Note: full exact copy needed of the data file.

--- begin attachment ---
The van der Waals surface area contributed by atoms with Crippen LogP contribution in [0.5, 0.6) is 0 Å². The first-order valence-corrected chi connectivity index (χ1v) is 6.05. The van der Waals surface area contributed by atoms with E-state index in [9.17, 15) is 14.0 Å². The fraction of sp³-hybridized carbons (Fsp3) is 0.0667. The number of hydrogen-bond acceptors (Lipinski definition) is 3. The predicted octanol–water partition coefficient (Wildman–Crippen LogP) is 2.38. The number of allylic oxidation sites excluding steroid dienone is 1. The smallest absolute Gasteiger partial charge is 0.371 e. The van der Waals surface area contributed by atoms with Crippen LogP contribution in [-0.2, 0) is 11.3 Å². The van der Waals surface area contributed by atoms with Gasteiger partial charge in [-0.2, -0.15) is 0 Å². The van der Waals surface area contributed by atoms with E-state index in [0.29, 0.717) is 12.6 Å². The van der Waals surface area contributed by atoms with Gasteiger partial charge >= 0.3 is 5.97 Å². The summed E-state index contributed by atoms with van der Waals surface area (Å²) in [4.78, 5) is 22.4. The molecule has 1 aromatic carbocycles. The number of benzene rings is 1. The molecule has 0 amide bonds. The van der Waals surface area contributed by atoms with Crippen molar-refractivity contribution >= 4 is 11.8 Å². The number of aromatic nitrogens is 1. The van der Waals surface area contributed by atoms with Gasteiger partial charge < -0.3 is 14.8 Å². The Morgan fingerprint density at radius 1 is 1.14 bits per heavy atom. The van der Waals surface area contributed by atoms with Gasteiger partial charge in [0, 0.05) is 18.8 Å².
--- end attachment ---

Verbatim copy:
The van der Waals surface area contributed by atoms with Crippen LogP contribution in [0.5, 0.6) is 0 Å². The first-order valence-corrected chi connectivity index (χ1v) is 6.05. The van der Waals surface area contributed by atoms with E-state index in [9.17, 15) is 14.0 Å². The fraction of sp³-hybridized carbons (Fsp3) is 0.0667. The number of hydrogen-bond acceptors (Lipinski definition) is 3. The predicted octanol–water partition coefficient (Wildman–Crippen LogP) is 2.38. The number of allylic oxidation sites excluding steroid dienone is 1. The smallest absolute Gasteiger partial charge is 0.371 e. The van der Waals surface area contributed by atoms with Crippen LogP contribution in [-0.2, 0) is 11.3 Å². The van der Waals surface area contributed by atoms with Gasteiger partial charge in [-0.2, -0.15) is 0 Å². The van der Waals surface area contributed by atoms with E-state index in [0.29, 0.717) is 12.6 Å². The van der Waals surface area contributed by atoms with Gasteiger partial charge >= 0.3 is 5.97 Å². The summed E-state index contributed by atoms with van der Waals surface area (Å²) in [4.78, 5) is 22.4. The molecule has 1 aromatic carbocycles. The number of benzene rings is 1. The molecule has 0 amide bonds. The van der Waals surface area contributed by atoms with Crippen molar-refractivity contribution >= 4 is 11.8 Å². The number of aromatic nitrogens is 1. The van der Waals surface area contributed by atoms with Gasteiger partial charge < -0.3 is 14.8 Å². The Morgan fingerprint density at radius 1 is 1.14 bits per heavy atom. The van der Waals surface area contributed by atoms with Gasteiger partial charge in [0, 0.05) is 18.8 Å².